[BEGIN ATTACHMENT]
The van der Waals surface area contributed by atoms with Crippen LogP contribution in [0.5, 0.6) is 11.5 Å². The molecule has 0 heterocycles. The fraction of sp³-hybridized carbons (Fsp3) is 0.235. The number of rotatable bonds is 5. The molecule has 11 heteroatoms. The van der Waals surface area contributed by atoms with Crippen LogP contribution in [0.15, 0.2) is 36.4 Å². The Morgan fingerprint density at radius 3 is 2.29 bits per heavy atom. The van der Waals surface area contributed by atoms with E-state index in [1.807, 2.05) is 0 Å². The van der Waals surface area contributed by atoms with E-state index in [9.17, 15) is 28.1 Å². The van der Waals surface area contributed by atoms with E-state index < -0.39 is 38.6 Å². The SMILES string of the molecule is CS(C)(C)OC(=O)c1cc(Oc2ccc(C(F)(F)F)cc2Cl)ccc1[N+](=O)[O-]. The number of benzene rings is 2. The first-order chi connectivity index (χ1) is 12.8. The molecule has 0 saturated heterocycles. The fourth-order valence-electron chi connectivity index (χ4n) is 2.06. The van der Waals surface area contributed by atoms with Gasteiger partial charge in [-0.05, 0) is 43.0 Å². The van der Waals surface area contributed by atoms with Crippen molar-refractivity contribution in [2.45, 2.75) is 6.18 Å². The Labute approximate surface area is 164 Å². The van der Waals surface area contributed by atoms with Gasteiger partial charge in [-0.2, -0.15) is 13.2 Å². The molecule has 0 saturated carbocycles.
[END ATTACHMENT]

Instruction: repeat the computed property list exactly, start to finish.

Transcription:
The van der Waals surface area contributed by atoms with Crippen LogP contribution in [0.5, 0.6) is 11.5 Å². The molecule has 0 heterocycles. The fraction of sp³-hybridized carbons (Fsp3) is 0.235. The number of rotatable bonds is 5. The molecule has 11 heteroatoms. The van der Waals surface area contributed by atoms with Crippen LogP contribution in [0.15, 0.2) is 36.4 Å². The Morgan fingerprint density at radius 3 is 2.29 bits per heavy atom. The van der Waals surface area contributed by atoms with E-state index in [1.807, 2.05) is 0 Å². The van der Waals surface area contributed by atoms with E-state index in [9.17, 15) is 28.1 Å². The van der Waals surface area contributed by atoms with E-state index < -0.39 is 38.6 Å². The SMILES string of the molecule is CS(C)(C)OC(=O)c1cc(Oc2ccc(C(F)(F)F)cc2Cl)ccc1[N+](=O)[O-]. The number of benzene rings is 2. The first-order chi connectivity index (χ1) is 12.8. The molecule has 0 saturated heterocycles. The fourth-order valence-electron chi connectivity index (χ4n) is 2.06. The van der Waals surface area contributed by atoms with Gasteiger partial charge in [-0.05, 0) is 43.0 Å². The van der Waals surface area contributed by atoms with Crippen molar-refractivity contribution in [2.45, 2.75) is 6.18 Å². The Labute approximate surface area is 164 Å². The van der Waals surface area contributed by atoms with Gasteiger partial charge in [-0.2, -0.15) is 13.2 Å². The molecule has 0 saturated carbocycles.